• A Rapid Qualitative Synthesis of Insights from the Veterans Administration Life-Sustaining Treatment Decisions Initiative (LSTDI) National Implementation Brown-Johnson, C., Lo, N., Giannitrapani, K., Lowery, J., Foglia, M., Walling, A., Bekelman, D., Lorenz, K. ELSEVIER SCIENCE INC. 2019: 456
  • E-Cigarettes: Harmful or Harm-Reducing? Evaluation of a Novel Online CME Program for Health Care Providers. Journal of general internal medicine Fielding-Singh, P., Brown-Johnson, C., Oppezzo, M., Das, S., Jackler, R., Prochaska, J. J. 2019

    Abstract

    Patients are asking health care providers about e-cigarettes, vaping, and other electronic nicotine delivery systems (ENDS). Provider advice on ENDS has varied greatly, suggesting a need for evidence-based continuing medical education (CME).A novel free online CME course was developed on ENDS risks and benefits, product types (e.g., vape pens, pods), and screening and counseling best practices for adults, adolescents, and different smoker profiles (e.g., daily, social).From January 2017 through June 2018, 1061 individuals accessed the course: 46% physicians, 7% physician assistants, 7% nurse practitioners, 15% nurses, 4% pharmacists, and 28% allied health/student/other; 41% were international.The course was built from observed online patient-provider interactions. Through video role-plays, expert interviews, and interactive activities, the course engaged learners in the evidence on ENDS. Completers earned 1.5 CME units.A total of 555 health care providers earned 832.5 CME units. Pre- to post-test scores significantly increased from 57 to 90%; 76% rated the course as above average (41%) or outstanding (35%); 99% indicated the course was free of commercial bias.Addressing the growing need for balanced provider education on ENDS, this interactive online CME engaged learners and increased knowledge on devices and evidence-based cessation approaches.

    View details for DOI 10.1007/s11606-019-05388-7

    View details for PubMedID 31630366

  • Transdisciplinary Strategies for Physician Wellness: Qualitative Insights from Diverse Fields. Journal of general internal medicine Schwartz, R., Haverfield, M. C., Brown-Johnson, C., Maitra, A., Tierney, A., Bharadwaj, S., Shaw, J. G., Azimpour, F., Thadaney Israni, S., Verghese, A., Zulman, D. M. 2019

    Abstract

    While barriers to physician wellness have been well detailed, concrete solutions are lacking.We looked to professionals across diverse fields whose work requires engagement and interpersonal connection with clients. The goal was to identify effective strategies from non-medical fields that could be applied to preserve physician wellness.We conducted semi-structured interviews with 30 professionals outside the field of clinical medicine whose work involves fostering effective connections with individuals.Professionals from diverse professions, including the protective services (e.g., police officer, firefighter), business/finance (e.g., restaurateur, salesperson), management (e.g., CEO, school principal), education, art/design/entertainment (e.g., professional musician, documentary filmmaker), community/social services (e.g., social worker, chaplain), and personal care/services (e.g., massage therapist, yoga instructor).Interviews covered strategies that professionals use to initiate and maintain relationships, practices that cultivate professional fulfillment and preserve wellness, and techniques that facilitate emotional presence during interactions. Data were coded using an inductive thematic analysis approach.Professionals identified self-care strategies at both institutional and individual levels that support wellness. Institutional-level strategies include scheduling that allows for self-care, protected time to connect with colleagues, and leadership support for debriefing after traumatic events. Individual strategies include emotionally protective distancing techniques and engagement in a bidirectional exchange that is central to interpersonal connection and professional fulfillment.In this exploratory study, the purposive sampling technique and single representative per occupation could limit the generalizability of findings.Across diverse fields, professionals employ common institutional and personal wellness strategies that facilitate meaningful engagement, support collegiality, and encourage processing after intense events. The transdisciplinary nature of these wellness strategies highlights universal underpinnings that support wellbeing in those engaging in people-oriented professions.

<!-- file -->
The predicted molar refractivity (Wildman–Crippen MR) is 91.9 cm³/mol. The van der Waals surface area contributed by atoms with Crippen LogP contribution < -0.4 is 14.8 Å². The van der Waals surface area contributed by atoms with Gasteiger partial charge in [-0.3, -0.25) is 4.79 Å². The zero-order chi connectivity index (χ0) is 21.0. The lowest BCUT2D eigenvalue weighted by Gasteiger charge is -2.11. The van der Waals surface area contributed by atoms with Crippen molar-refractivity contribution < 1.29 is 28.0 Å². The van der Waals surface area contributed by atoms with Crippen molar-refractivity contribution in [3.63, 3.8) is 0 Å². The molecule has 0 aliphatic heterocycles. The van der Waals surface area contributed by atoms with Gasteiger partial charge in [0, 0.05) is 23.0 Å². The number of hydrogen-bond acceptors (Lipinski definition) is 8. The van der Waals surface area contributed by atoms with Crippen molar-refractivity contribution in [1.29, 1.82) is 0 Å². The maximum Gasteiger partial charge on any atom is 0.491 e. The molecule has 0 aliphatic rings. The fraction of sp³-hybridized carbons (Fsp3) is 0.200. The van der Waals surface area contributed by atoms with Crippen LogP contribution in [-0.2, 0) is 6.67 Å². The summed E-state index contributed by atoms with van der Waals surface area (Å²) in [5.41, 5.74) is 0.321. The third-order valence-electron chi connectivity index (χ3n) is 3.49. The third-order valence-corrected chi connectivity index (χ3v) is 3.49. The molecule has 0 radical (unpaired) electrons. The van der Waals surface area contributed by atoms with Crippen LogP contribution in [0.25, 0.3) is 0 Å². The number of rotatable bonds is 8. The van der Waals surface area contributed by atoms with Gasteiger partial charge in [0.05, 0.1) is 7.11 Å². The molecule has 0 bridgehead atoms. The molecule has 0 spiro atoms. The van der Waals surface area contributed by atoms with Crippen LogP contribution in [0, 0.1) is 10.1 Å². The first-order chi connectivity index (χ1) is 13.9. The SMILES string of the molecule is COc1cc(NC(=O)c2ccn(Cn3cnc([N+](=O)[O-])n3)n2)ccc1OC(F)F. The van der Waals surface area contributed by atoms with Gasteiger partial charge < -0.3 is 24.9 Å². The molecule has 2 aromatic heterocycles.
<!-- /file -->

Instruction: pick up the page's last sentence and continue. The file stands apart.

View details for PubMedID 31037542

  • Transdisciplinary Strategies for Physician Wellness: Qualitative Insights from Diverse Fields Journal of General Internal Medicine Schwartz, R., Haverfield, M. C., Brown-Johnson, C., Maitra, A., Tierney, A., Bharadwaj, S., Shaw, J. G., Azimpour, F., Thadaney Israni, S., Verghese, A., Zulman, D. M. 2019

    Abstract